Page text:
Outboard motor

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An outboard motor is a propulsion system for boats, consisting of a self-contained unit that includes engine, gearbox and propeller or jet drive, designed to be affixed to the outside of the transom and are the most common motorized method of propelling small watercraft. As well as providing propulsion, outboards provide steering control, as they are designed to pivot over their mountings and thus control the direction of thrust. The skeg also acts as a rudder when the engine is not running. Compared to inboard motors, outboard motors can be easily removed for storage or repairs.

When boats are out of service or being drawn through shallow waters, outboard motors can be tilted up (tilt forward over the transom mounts) to elevate the propeller and lower unit out of the water to avoid accumulation of seaweed, underwater hazards such as rocks, and to clear road hazards while trailering.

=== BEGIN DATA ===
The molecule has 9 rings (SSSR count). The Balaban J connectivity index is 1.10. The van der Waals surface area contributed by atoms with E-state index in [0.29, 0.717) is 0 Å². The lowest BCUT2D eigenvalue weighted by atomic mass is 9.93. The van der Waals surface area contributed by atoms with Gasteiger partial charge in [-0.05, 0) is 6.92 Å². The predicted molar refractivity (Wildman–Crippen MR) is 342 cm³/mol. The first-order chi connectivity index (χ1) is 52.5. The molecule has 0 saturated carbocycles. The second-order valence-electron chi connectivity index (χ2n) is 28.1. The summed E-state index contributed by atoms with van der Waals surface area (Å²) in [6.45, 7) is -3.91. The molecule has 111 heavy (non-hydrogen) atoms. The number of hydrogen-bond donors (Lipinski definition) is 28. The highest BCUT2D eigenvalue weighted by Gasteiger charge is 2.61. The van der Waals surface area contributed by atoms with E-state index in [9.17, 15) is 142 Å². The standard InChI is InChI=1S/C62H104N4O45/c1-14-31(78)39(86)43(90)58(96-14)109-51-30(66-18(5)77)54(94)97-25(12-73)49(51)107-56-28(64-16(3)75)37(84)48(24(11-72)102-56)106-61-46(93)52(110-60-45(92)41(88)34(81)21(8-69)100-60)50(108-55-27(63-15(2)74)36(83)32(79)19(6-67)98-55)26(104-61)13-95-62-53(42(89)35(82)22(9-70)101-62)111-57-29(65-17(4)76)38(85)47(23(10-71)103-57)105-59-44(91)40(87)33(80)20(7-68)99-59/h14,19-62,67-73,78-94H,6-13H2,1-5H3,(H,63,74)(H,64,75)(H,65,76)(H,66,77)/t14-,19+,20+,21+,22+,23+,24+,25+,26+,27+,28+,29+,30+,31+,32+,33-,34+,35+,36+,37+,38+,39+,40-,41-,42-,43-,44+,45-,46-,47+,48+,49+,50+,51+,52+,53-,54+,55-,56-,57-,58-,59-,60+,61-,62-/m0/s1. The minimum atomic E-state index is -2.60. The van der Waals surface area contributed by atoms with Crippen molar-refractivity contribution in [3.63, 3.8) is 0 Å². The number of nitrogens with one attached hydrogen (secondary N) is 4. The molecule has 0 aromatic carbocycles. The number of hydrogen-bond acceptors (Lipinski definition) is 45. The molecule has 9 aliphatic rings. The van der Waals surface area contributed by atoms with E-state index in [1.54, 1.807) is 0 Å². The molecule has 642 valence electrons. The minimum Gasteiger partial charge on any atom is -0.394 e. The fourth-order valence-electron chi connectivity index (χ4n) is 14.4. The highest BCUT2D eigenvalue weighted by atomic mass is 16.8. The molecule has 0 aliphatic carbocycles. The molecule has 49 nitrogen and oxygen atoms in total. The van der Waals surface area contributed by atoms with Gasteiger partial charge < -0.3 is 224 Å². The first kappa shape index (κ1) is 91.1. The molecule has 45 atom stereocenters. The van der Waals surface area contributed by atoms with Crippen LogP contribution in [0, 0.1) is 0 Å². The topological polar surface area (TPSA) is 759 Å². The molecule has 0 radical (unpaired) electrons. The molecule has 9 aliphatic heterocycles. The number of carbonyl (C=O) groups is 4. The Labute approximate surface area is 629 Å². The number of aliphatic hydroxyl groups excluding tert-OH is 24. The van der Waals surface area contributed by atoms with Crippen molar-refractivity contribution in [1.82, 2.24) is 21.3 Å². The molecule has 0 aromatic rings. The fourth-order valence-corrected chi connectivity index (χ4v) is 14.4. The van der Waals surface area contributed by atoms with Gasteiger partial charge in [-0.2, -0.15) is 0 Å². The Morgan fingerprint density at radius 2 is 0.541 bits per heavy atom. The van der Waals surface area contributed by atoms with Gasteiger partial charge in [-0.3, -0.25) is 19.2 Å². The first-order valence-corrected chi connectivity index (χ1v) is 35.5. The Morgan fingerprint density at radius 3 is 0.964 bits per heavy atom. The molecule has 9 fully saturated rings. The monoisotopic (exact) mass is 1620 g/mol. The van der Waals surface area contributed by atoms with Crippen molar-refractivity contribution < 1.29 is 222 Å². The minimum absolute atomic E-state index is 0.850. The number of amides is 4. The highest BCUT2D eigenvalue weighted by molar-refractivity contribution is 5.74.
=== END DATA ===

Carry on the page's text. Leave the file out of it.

General uses


Small outboard motors, up to 15 horsepower or so are easily portable. They are affixed to the boat via clamps, and thus easily moved from boat to boat. These motors typically use a manual pull start system, with throttle and gearshift controls mounted on the body of the motor, and a tiller for steering. The smallest of these weigh as little as 12 kilograms (26 lb), have integral fuel tanks, and provide sufficient power to move a small dinghy at around 8 knots (15 km/h; 9.2 mph) This type of motor is typically used:

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